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Jordanians take to streets in protests against rising prices

Demonstrators called for the resignation of the country's prime minister as they marched against the increased cost of food and fuel, despite government measures to soften prices.

AMMAN // Thousands of demonstrators took to the streets yesterday in half a dozen Jordanian cities to protest against the increased cost of food and fuel, despite government measures to soften prices.

Demonstrators marched in downtown Amman after midday prayers. More than 5,000 people took part in the protests across the country, security sources said.

Mansour Murad, a former member of parliament told The National: "We don't want a government that is influenced by the International Monetary Fund and the World Bank. Such policies of privatisation and increased taxes ruined the economy."

Similar demonstrations took place in the cities of Maan, Karak, Salt, Madaba and Irbid.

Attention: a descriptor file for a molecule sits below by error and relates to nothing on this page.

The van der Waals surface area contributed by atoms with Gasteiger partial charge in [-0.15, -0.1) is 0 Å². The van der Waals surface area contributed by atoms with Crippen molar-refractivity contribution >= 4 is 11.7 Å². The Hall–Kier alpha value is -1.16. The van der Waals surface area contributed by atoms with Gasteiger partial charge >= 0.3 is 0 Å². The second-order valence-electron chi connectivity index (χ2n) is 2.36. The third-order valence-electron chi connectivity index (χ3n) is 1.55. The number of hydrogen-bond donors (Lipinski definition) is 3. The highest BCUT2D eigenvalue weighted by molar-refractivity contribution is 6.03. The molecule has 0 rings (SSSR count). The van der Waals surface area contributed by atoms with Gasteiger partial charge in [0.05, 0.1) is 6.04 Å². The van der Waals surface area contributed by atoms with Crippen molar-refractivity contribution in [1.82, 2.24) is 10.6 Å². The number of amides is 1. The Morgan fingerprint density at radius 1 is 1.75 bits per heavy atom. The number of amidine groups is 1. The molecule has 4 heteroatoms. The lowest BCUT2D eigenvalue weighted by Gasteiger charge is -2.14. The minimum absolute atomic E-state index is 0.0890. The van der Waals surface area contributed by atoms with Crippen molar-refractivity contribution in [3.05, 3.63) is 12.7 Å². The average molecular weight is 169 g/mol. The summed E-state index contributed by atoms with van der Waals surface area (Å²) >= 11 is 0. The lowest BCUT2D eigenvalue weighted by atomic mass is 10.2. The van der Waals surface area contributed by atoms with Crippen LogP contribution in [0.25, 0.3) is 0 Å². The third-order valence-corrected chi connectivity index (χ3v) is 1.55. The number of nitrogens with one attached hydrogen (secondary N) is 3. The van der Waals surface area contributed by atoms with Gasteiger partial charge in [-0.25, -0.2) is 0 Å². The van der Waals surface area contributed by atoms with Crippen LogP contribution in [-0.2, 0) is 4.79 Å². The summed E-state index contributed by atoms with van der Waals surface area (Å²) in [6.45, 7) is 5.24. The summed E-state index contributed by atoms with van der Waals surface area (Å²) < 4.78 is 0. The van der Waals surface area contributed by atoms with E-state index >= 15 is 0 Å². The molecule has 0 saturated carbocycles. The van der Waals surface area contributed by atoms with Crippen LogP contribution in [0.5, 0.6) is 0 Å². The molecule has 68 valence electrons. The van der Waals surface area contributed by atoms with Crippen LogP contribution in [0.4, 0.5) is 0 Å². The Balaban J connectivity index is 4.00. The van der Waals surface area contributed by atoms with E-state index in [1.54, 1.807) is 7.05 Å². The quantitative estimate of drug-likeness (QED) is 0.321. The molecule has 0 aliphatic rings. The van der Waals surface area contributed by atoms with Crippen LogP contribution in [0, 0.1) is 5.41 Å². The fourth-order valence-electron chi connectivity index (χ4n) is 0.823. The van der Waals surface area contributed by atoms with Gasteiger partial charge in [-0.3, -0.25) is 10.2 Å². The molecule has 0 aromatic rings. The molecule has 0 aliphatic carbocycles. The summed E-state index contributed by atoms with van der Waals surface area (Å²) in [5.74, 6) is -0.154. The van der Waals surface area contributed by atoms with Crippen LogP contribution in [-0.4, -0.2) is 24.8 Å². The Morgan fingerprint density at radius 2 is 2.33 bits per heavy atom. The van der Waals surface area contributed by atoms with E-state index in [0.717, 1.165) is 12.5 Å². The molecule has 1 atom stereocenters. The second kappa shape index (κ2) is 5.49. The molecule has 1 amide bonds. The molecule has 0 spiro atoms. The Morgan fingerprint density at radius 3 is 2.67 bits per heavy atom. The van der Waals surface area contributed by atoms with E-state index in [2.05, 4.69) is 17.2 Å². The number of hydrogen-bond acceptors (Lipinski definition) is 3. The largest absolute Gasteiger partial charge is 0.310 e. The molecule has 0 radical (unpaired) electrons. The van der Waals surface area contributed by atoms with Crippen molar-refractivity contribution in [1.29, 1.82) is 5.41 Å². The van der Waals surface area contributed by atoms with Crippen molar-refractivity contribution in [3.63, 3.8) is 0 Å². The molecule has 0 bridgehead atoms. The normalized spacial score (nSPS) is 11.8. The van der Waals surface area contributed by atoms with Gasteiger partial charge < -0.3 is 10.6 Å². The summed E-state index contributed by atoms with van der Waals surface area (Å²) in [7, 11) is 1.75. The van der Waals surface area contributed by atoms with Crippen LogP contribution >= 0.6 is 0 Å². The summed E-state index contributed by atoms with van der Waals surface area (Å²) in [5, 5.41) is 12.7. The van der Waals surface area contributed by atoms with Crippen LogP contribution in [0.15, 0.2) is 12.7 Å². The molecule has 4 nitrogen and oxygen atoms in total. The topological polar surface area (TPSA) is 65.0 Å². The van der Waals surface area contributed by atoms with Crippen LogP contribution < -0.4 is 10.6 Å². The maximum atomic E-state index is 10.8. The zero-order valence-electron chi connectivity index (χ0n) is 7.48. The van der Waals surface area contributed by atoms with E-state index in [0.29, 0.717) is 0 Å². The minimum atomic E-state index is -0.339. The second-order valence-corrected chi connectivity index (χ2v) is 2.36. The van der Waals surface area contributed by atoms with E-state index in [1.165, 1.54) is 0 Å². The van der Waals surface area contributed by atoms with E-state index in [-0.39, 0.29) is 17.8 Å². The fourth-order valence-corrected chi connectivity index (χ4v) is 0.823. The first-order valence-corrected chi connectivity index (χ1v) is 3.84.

The march in the capital was one of several nationwide demonstrations organised by the Jordan Social Leftist Movement, an opposition party, protesting the rising prices of basic commodities.

As scores of police stood on guard, demonstrators in downtown Amman raised banners that read, "Jordan is not only for the rich", and others read: "Hunger is a red line".

Mohammad, 25, a student from Amman, said: "We want to defend our rights; we do not want to see a rich class and a poor one. The rich are not affected by the price hikes."

Hussam Mahdawi, also from Amman, said: "Hunger turns people into apostates,"

The Muslim Brotherhood, its political arm the Islamic Action Front, and the country's 14 trade unions said they would hold a sit-in outside parliament tomorrow.

Last month the inflation rate rose to 6.1 per cent from 5.6 per cent in November, while year-on-year inflation accelerated by five per cent by the end of 2010, according to figures from the Department of Statistics.

The government increased the prices of fuel by nine per cent by the end of last year, sparking protests.

On Tuesday, the government approved a 120 million Jordanian dinars (Dh622m) package to soften the impact of food prices that rose internationally.


* With additional reporting by Agence France-Presse

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